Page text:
Kermit Said It Best, “It’s Not Easy Being Green!”


Living on a farm, you have control over what you raise. If you raise cows you can make the decision to let them grow on their own without stuffing them full of hormones. You can choose not to inject your cattle with unnecessary antibiotics and use alternative methods to insure the health of the herd.

Living on a farm, chances are you do not get city water. Sure, you have to make sure that you sunk your well far away from the leech field for your septic tank but that is usually doable. When it isn’t, you use a cistern to catch rainwater or truck water in from a local well that is far enough away from the leech field. Not being on city water means that you do not have to concern yourself with whether or not the local ladies on birth control pills are contaminating your drinking water with unused estrogen that is flushed from their bodies in their urine.

Why is that extra estrogen business important? Well, I have noticed over the past 30 years more people seem to have difficulty reproducing. Some recent studies indicate that the average male sperm count has decreased over that same time span. The government says that smoking accounts for a 23% decrease in sperm density. Smoking isn’t new and the rate of smokers has been decreasing. That doesn’t seem to account for the change. The processing in water treatment plants does not break down estrogen. Recent studies indicate that it maybe being passed on in “potable” water. It turns out that several pesticides also behave like estrogen in the body. All of this could be a bad sign for those responsible for producing semen. (Personally, I wouldn’t really count on bottled water as a solution.)

Living on a farm, you can decide whether to use soap pepper spray and natural predators to control pests instead of pesticides that will contaminate your crops and run off into your ground water. You can also decide to use heirloom seeds instead of genetically engineered seeds. Those are the seeds that they make resistant to things that can create a percentage of crop loss. Still, if you are prudent, there is no real loss because even that which is not fit for consumption, on a farm, still has a useful purpose.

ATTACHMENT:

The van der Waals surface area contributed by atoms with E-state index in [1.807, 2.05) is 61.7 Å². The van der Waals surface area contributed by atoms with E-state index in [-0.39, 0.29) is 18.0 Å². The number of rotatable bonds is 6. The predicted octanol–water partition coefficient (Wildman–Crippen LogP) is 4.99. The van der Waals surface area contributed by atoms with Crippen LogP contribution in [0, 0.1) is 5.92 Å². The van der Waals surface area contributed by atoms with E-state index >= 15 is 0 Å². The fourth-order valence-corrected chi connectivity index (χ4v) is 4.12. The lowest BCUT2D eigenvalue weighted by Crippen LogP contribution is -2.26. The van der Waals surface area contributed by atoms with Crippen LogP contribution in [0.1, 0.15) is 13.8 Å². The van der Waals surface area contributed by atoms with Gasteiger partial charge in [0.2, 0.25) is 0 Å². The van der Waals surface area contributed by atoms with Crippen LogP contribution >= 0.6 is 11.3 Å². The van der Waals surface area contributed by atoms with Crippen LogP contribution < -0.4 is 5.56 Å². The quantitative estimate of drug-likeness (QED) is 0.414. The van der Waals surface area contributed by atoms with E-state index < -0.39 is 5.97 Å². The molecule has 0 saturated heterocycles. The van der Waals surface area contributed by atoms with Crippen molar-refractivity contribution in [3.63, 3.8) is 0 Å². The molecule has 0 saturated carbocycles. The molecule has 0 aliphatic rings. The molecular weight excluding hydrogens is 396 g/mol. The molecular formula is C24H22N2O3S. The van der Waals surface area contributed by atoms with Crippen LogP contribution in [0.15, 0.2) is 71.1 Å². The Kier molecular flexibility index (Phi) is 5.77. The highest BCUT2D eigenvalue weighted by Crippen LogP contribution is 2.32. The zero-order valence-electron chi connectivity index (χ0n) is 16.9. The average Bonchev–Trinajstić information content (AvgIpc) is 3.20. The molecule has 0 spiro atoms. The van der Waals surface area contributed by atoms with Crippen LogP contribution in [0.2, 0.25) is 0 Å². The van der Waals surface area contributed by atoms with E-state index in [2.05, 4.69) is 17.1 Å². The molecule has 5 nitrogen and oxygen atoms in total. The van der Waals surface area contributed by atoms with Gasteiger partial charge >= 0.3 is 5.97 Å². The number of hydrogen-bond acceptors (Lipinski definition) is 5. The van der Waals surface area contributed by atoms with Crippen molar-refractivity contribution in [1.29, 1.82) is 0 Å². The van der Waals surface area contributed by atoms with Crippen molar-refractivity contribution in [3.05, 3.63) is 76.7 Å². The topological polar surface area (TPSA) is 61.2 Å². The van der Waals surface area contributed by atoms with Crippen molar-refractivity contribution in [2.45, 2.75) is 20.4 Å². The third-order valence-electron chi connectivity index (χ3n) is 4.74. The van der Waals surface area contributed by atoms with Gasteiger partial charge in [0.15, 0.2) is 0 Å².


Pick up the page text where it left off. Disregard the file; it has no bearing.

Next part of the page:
In the United States most people do not live on farms. They go to the grocery store and purchase their dairy, grain, produce and meat products. They are at the mercy of growers whose goal is to attain maximum productive output with profitability as the fundamental goal. They are responsible to shareholders who apparently don’t eat the stuff. If only they cared that they were ultimately maiming and killing their customers, this discussion might be unnecessary.

Despair not! There are organic growers. They do not use artificial pesticides. They let their livestock run around and build strong immune systems by having strong bodies and healthy lifestyles up until they get whacked in the head. (Sorry, I know some vegans, I had to throw that in there or there’d be trouble.) Organic growers are not the norm. When compared to corporate growers, their production costs are higher. It’s a supply and demand thing.

In short, (I know it’s a little late for that.) It isn’t easy to make the decision to consume organic foods. It reduces your disposable income much faster than average food stuffs will. You have to make the decision that corporate growers won’t; that your quality of life, your health is more important than growing a cheap three breasted chicken that is mature 2 days after hatching. You can do it. You’re worth it.

Dawn Worthy, owner of Fresh From the Farm, offers a complete line of biodegradable, vegan friendly, organic botanical soap. What is in the soap is good. What isn’t in the soap is better. There are no artificial ingredients. There are no manufacturing, coloring or fragrance additives. It’s simple, Aunt Ann’s Garden Soap is naturally good. We invite you to see for yourself at [http://www.FreshFromtheFarm.Us]

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Author: Piyawut Sutthiruk

Losing weight will keep you healthy and have a long life. Cheer Up!

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